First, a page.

Thursday, December 09, 2004

Morally Bankrupt Business Plans, Part I

For a while now, I have been coming up with morally bankrupt business plans. Some of them are posted on my old web site, but since the life span of that site is unclear, I thought I would move them over to here. And post a few that I've come up with since then.

The plan for the day is: Free Cell Phones for The Masses.

Very simple. You give out cell phones. No cost for the phone. No cost for calling during certain hours. (say limited nights and weekends, or something like that.) Cell phones aren't too fancy, but who cares. They are free.

How do we make money? Same way we always make money in morally bankrupt business plans. Marketing! In exchange for these free cell phones, everything is on the table. We can listen in on your conversations, we can track where you are, we can call you with advertisements, we can sell your calling patterns to the FBI, and so forth. With location-enabled cell phones, we can roughly tell where people are. We can easily sell lists of people who walked into a "Hot Topic" three times in the last week. (Or, as a community service, we can also turn those lists over to either the local duly constituted fashion police and/or suicide hotline.)

The data aggregation is the really big thing here, I think. We'll get SMS -- that's easy text mining. Voice recognition is a little harder. Speech recogition is pretty bad right now, but I don't think that really matters. When you have thousands of hours of conversations, accuracy isn't the most critical thing. What we want is the high points. We'll have a data set that will rival the NSA's. (and possibly technology as well.)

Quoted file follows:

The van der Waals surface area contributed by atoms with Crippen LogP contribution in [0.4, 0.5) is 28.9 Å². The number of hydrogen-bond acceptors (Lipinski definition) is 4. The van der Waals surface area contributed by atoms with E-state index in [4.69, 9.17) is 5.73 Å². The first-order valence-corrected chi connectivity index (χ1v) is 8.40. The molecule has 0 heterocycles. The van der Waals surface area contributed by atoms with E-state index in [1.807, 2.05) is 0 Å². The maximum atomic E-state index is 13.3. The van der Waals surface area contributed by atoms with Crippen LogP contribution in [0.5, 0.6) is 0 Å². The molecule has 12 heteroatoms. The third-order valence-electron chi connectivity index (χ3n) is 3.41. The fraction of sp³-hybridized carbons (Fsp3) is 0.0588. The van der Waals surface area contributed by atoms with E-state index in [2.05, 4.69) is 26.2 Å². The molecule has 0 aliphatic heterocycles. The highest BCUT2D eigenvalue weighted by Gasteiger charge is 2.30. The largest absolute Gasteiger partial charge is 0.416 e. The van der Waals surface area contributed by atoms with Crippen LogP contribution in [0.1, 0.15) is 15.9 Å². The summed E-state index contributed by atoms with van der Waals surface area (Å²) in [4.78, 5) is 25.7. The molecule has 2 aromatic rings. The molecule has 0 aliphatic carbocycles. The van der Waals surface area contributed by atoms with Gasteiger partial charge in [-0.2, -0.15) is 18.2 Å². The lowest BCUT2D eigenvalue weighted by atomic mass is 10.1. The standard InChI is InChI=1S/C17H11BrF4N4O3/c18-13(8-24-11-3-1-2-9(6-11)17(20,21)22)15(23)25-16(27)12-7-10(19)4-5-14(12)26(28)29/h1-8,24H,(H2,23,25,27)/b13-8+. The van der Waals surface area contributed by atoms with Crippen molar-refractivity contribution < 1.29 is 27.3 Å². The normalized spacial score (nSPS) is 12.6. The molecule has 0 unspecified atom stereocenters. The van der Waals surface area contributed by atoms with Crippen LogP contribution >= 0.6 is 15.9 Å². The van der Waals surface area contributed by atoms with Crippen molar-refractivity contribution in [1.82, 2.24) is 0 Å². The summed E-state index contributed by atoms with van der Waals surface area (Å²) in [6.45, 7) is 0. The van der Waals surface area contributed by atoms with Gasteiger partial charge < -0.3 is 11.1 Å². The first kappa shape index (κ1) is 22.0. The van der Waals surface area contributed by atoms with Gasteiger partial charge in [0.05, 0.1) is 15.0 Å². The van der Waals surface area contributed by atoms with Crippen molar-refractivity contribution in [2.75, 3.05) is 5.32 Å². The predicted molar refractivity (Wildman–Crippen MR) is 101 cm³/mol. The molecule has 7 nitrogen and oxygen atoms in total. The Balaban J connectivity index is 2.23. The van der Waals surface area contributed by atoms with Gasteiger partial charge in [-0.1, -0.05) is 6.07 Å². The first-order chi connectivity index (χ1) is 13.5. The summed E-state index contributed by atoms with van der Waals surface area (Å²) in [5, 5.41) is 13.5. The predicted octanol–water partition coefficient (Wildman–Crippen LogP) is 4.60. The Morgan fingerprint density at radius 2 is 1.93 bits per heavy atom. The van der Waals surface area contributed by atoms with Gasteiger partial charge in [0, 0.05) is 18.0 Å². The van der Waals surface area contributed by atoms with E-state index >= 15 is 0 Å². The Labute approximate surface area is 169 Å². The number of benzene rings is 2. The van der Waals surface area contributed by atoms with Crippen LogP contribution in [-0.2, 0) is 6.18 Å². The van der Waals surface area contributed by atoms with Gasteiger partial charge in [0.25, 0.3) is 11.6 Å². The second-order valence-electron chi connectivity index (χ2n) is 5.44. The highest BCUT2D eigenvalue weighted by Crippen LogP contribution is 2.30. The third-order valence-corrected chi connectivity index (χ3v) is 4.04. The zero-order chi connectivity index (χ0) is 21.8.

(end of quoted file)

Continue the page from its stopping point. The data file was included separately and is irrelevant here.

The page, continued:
Most Likely to Adopt: Google.

(large amounts written after the publication "date," one of the more troubling features of blogger.)

Friday, December 03, 2004

Distribution Lists, Part II

I've been put on a new project, which is taking a lot of my time. And it's the end of the year, which means I have training to take (6 classes put on my roster in the past 18 hours alone), and performance evaluations to think about ("I was able to not get totally lost in my first 4 months of work here. I also managed to figure out that we make really big things that fly.")

This means that the distribution (list serv) stuff I talked about earlier has been put on a back burner. I'm thinking about it, but that's about as far as I get. I promise there will be pretty pictures before the year is out. I was at a big-big meeting about one of the projects, and the project lead mentioned that there were about 4,000 company people working on the project, then about 1,500 people from other companies working on it. However, in looking at the distribution lists covering the project, there are about 6,500 people on them. Which begs the question, who are the extra 1,000 people? What are they doing?

My sense is that they are support people -- office assistants, schedulers (schedulers will no doubt be the subject of a future post. They're important, but I still can't figure out why), plus everyone who does tools & process support. Or, it could also just be people in other parts of the organization that aren't directly part of this project (supplier & customer management, shared services, and possibly the factory.) I'd probably need to spend some time running the DL list people against the company directory to figure out where people "live" within the organization. Which is not as easy at it may sound. People here have two homes, their organizational home and their accounting home. You may live one place, but the money for you comes from another.

Deep down, I know I'm going to have to learning accounting one of these days.